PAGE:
The Revenant Movie Review


The Revenant Movie Review
Tom Hardy tries to make Leonardo DiCaprio swallow his Brussels sprouts in, The Revenant


As a life-long movie fan nearing the age of forty, I've seen a lot of actors who have come and go at the click of a clapboard (that zebra-striped thing that's used in between takes). There are some, however, that have stood the test of time and aged like a fine wine (I hate wine, but you get my point). Leonardo DiCaprio is by far one of the best examples of that.

From the first time that I saw him as a water tower climbing mental handicap (who almost went full retard) in What's Eating Gilbert Grape in 1993, to a drug-addled stockbroker (who definitely got retarded behind the wheel of a Lamborghini) in The Wolf of Wall Street in 2013, I haven't seen much change in his commitment to a role. Just a deeper voice and some facial hair.

He has made me a fan over the years. Not the kind that screams "Leo!" every time that he's mentioned or stalks him at every event to get my cleavage autographed but, as a fan who looks forward to his next performance. Because we all know that he's going to bring it every single time.

The Revenant

The only problem with having a star as talented as DiCaprio in your film, is that if you don't write his character with enough development and dialogue regardless of how commanding he performs it, you're not going to get the best overall movie possible. And that by far is the biggest and most fatal flaw with The Revenant; A breathtaking spectacle that has a lead character that I just didn't care about.

Director Alejandro Inarritu (Birdman) asks us to go on a two and a half hour journey with Leo as he suffers through some of the most horrific situations ever seen on film, and yet his character isn't set up properly. Sure there are flashbacks to explain his past, but they're quick and do not have any emotional resonance. It is absolutely confusing to have such an amazing film with so many attributes, falter because of a few minor mistakes that turned out to be huge.

If that doesn't explain how difficult good filmmaking is, then I don't know what else to tell you. The cinematography is probably the best I've ever seen. It's so great that I caught myself wondering how much planning went into every single scene while I was watching it. Aside from the scenery, the coordination it took to deliver some long takes as the camera follows multiple people and action is exciting. Also, the musical score, makeup, costumes, and brutal violence, intertwine into a symphony of carnage in front of the camera. There's a level of tension that keeps a feeling of uncertainty during the entire film. It's so strong that even DiCaprio's guaranteed survival still comes into question from time to time.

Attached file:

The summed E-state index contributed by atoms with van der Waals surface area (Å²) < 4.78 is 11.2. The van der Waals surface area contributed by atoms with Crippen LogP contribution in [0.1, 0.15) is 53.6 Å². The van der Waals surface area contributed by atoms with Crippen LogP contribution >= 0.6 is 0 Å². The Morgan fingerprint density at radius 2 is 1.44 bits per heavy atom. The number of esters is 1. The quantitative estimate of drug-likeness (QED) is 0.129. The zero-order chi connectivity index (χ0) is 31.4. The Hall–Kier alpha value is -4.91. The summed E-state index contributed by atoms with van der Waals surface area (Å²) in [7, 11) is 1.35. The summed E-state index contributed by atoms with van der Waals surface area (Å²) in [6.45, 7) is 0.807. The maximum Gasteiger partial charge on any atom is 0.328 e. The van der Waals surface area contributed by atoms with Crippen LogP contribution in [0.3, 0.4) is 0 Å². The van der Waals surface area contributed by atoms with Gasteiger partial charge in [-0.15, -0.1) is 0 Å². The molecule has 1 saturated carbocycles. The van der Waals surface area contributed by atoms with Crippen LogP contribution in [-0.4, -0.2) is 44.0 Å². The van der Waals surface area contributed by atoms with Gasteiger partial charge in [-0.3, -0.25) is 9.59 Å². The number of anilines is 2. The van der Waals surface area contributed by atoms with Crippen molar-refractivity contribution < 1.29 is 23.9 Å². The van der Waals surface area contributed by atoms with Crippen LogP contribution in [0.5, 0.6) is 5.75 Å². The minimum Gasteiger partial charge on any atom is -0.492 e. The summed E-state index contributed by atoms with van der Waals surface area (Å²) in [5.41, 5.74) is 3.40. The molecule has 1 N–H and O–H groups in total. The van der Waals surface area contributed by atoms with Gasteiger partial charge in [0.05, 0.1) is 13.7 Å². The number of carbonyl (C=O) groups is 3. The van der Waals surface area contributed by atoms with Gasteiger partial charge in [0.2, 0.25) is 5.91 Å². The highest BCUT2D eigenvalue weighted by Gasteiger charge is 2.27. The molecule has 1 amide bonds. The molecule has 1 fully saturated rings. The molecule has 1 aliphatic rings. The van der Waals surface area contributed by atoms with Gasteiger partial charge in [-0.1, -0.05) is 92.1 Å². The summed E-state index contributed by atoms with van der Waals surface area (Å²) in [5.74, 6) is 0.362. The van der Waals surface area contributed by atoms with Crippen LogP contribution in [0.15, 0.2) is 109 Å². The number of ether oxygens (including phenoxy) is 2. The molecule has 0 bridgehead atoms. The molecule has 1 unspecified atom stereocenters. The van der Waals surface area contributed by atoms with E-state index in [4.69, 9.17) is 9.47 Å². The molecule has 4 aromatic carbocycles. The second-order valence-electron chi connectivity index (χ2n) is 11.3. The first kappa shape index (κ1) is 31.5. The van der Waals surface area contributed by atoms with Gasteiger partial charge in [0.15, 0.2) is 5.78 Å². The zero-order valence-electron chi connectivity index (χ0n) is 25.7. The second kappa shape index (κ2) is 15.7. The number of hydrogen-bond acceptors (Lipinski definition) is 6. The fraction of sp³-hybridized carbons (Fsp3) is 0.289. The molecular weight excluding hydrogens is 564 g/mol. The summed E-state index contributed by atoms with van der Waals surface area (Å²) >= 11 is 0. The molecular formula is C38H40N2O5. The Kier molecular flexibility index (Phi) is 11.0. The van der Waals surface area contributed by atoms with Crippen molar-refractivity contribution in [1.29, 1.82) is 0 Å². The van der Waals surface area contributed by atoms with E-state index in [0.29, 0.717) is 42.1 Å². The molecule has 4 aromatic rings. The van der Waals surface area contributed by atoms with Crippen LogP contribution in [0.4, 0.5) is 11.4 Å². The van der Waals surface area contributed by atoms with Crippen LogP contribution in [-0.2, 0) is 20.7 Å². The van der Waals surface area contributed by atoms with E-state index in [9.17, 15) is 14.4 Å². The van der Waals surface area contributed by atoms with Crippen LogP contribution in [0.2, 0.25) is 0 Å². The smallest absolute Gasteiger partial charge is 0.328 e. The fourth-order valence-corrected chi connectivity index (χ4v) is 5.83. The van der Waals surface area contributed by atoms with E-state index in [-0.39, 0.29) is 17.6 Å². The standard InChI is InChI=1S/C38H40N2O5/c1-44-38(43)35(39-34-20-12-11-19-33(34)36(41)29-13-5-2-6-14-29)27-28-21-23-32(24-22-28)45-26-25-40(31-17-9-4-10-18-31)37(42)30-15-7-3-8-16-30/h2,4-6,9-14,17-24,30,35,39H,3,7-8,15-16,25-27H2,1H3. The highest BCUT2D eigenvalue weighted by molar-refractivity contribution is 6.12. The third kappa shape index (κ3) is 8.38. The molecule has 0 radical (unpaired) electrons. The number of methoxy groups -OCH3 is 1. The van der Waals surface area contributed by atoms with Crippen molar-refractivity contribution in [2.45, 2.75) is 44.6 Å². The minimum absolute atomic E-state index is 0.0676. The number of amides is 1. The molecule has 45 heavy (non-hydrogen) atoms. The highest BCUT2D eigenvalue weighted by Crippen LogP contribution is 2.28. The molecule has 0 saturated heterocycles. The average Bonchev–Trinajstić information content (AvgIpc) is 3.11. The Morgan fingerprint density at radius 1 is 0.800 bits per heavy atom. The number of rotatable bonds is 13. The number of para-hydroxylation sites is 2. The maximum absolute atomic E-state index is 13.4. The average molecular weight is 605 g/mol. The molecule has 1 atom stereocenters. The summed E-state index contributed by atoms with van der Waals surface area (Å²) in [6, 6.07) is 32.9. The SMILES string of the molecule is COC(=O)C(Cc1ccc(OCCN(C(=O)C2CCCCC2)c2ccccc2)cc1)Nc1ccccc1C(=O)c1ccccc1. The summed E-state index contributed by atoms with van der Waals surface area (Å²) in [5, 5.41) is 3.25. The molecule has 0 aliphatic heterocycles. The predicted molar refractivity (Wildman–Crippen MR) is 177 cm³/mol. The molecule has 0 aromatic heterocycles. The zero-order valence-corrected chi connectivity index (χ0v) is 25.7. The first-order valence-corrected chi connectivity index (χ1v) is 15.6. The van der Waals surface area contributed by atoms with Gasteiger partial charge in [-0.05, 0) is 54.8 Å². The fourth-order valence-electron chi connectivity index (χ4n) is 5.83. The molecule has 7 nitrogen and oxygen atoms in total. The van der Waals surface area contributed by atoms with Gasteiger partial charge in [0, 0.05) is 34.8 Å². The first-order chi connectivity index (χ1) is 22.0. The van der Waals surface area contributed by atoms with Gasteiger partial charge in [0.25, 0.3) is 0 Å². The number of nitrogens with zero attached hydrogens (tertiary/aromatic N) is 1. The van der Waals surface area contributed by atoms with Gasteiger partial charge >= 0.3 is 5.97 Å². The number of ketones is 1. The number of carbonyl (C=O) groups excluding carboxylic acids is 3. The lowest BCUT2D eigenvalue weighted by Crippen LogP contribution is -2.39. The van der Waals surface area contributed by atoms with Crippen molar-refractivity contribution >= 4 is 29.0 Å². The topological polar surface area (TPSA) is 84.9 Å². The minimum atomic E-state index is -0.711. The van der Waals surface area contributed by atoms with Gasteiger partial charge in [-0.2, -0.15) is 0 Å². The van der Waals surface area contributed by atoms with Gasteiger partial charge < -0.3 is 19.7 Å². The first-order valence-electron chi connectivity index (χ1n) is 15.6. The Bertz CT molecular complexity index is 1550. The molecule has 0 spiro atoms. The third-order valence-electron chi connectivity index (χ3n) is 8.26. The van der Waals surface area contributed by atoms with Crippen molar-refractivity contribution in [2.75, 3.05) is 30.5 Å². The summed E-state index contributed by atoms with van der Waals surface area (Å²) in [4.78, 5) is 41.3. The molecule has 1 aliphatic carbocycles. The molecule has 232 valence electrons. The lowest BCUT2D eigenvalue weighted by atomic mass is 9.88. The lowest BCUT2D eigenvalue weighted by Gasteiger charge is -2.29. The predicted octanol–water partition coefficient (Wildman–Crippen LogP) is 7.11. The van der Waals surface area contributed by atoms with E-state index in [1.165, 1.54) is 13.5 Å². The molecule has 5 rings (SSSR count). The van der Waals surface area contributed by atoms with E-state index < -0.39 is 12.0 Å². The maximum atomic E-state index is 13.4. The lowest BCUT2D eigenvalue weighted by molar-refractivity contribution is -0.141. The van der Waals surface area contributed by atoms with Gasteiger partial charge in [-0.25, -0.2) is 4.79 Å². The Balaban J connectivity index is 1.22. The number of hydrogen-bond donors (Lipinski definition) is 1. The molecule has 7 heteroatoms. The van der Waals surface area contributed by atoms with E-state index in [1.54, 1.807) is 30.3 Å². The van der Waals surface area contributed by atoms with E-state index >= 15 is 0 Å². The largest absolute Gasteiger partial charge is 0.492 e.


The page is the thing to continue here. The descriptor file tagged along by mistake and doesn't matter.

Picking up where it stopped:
The score does overwhelm some of the dialogue, however I can forgive it since it adds to the confusion during battle. What I cannot forgive, is how long The Revenant takes to get to the point with long scenes of crawling and trudging through the snowy landscape, instead of setting the story up properly. In my humblest of opinions, those scenes should have been cut down to integrate more of the characters and their motivations.

Even with a lack of dialogue, DiCaprio makes you see what he's experiencing. Through his grunts and groans, you know that he's in a god awful amount of pain. I would feel sympathy for him, but his costar steals the show and makes you want to follow him instead. Tom Hardy (Mad Max: Fury Road) is a tour de force villain that garners more attention and broadens his acting range with every line uttered from his mouth.

He's the survivalist bad guy that commits some unforgivable acts, yet I couldn't help but root for him for the entire film. He's just that good, and better written than DiCaprio's. Hardy's seems to be the only character that was given ample attention to in the writing process. Domhnall Gleeson (Ex Machina) and Will Poulter (The Maze Runner) have a fair amount of scenes, but they're the only ones. Everyone else, especially the Indians (for lack of a better word), are shown as brutal mindless savages that have no proper explanation for their actions until long after the damage has already been done. Come to think of it, this movie is partially like a more beautiful version of Dances with Wolves with worse character development.

The Good, The Bad, and The Ugly, of The Revenant

The Good- The intro attack, vicious bear mauling, horses can't fly, the Indian helper, revenge on rape, and DiCaprio vs Hardy.

The Bad- Should have been called, The Passion of the DiCaprio. Flashbacks are a Gladiator rip-off. Something's wrong when you care more about the villain.

The Ugly- If more time had been spent on the characters, and less on the look, this movie would have been an instant classic.

Final Thoughts

The Revenant is a must-see for moviegoers that can appreciate the effort that was put into it. Having said that, it is a stunning disappointment that I won't forget about anytime soon. I felt completely indifferent to DiCaprio's character. That hurt this movie big time. Why should we go along with him through all of that torture and struggle if we feel nothing? At least, Jesus had a handful of good writers. Too soon?
Rating- 6 out of 10

The Revenant (2015)
R | 156 min | Adventure, Drama, Thriller | 8 January 2016 (USA)
A frontiersman on a fur trading expedition in the 1820s fights for survival after being mauled by a bear and left for dead by members of his own hunting team.

Director: Alejandro González Iñárritu (as Alejandro G. Iñárritu)
Writers: Mark L. Smith (screenplay), Alejandro González Iñárritu (screenplay)
Stars: Leonardo DiCaprio, Tom Hardy, Will Poulter